Feds talk durum during EU trade mission

A Canadian trade delegation hopes it made some progress in the ongoing durum tiff with Italy.

Federal Agriculture Minister Lawrence MacAulay led a delegation that met with the Italian grain industry during a trade mission to the European Union.

“I raised Canada’s serious concerns about our market conditions in Italy, which are hurting our durum and wheat imports,” he said in a transcript of an Oct. 11 conference call with reporters.

“I defended our grain farmers and I urged the Italians to work with us to end the unfair barriers to trade for our durum wheat. It was a good meeting and they were very supportive.”

MacAulay was referring to Italy’s country-of-origin labelling legislation on pasta that came into effect in July 2017.

Durum sales to Canada’s top customer have slowed to a trickle in the wake of the COOL legislation.

It hasn’t helped that Coldiretti, Italy’s largest farm organization, has been spreading claims that Canadian durum contains unacceptably high levels of vomitoxin and glyphosate residue.

Cam Dahl, president of Cereals Canada, attended the discussions in Italy and was pleased that Canada’s delegation included the agriculture minister, deputy minister, minister’s chief of staff and Canada’s ambassador to Italy.

“That’s a pretty senior collection of people, which is good,” he said.

“That is a very positive demonstration that the Government of Canada really does understand the seriousness of the issue.”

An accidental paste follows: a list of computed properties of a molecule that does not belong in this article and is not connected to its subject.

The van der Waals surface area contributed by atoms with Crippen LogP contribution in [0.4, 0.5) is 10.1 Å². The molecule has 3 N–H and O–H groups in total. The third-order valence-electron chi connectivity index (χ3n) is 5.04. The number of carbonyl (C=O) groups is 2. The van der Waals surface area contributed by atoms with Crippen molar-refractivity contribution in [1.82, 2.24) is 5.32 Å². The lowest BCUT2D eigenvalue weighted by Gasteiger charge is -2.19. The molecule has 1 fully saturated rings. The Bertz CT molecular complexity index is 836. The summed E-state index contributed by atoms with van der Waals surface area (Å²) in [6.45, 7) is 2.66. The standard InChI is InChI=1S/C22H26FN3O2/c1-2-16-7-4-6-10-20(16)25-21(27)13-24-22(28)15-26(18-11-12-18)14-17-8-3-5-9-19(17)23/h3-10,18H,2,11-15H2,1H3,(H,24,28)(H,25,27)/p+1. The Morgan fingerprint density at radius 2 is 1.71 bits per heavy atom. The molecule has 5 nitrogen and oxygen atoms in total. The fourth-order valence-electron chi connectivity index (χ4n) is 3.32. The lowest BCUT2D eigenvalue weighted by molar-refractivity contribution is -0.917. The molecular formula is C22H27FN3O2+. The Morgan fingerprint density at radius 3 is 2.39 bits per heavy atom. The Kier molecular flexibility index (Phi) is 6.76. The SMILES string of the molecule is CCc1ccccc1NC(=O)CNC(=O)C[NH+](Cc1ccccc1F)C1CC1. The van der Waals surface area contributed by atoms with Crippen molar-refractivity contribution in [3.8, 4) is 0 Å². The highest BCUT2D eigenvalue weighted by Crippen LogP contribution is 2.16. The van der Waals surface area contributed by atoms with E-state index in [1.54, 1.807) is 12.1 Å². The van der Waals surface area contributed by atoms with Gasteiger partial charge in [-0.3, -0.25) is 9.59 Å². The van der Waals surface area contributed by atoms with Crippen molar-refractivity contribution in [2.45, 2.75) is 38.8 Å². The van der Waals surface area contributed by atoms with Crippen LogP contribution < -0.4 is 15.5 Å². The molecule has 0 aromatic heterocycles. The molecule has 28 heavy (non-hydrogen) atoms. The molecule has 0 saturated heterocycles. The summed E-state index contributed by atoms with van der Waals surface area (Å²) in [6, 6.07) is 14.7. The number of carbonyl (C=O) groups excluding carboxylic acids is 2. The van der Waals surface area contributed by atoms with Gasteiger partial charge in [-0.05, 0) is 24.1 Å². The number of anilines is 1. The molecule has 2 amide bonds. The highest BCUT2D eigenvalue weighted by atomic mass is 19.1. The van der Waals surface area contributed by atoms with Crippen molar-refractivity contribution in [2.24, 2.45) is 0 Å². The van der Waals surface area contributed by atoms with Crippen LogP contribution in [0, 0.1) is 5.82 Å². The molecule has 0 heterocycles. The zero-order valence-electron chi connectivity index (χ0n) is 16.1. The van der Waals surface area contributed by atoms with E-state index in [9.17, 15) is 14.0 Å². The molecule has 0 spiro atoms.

Dahl said Coldiretti isn’t the only farm group in Italy and feels the Canadian delegation “built bridges” with some of the country’s other farm organizations that embrace science-based trade rules.

He said it will be interesting to see what happens in Italy over the next six months.

“There isn’t as much high quality durum in the world as there has been in the past,” said Dahl.

“I believe that they’re going to need Canadian durum if they’re going to want to continue producing high quality pasta.”

That may force Italy to open the door to greater dialogue on science-based trade.

Dahl said the COOL legislation was the direct result of Coldiretti’s lobbying efforts.

“They’re looking to keep out imported durum from Italy to increase the price of Italian durum. It’s a straight up protectionist play.”

He said the combination of COOL and the denigration of Canadian durum have increased the sourcing of Italian durum. However, Canadian imports have been partially replaced by durum from Australia and Kazakhstan, so the campaign hasn’t been a complete success.

Dahl hopes the foundation that was laid during the trade mission will result in new allies in Italy.

“Does that mean that we’re going to have free-flowing durum into Italy in a month’s time? No, I don’t expect that. It is unfortunately going to take some time,” he said.

MacAulay said the Canadian government is continuing to try to convince the Italian government that Canadian durum and wheat is safe and to urge it to respect science when it comes to assessing Canadian farming practices.

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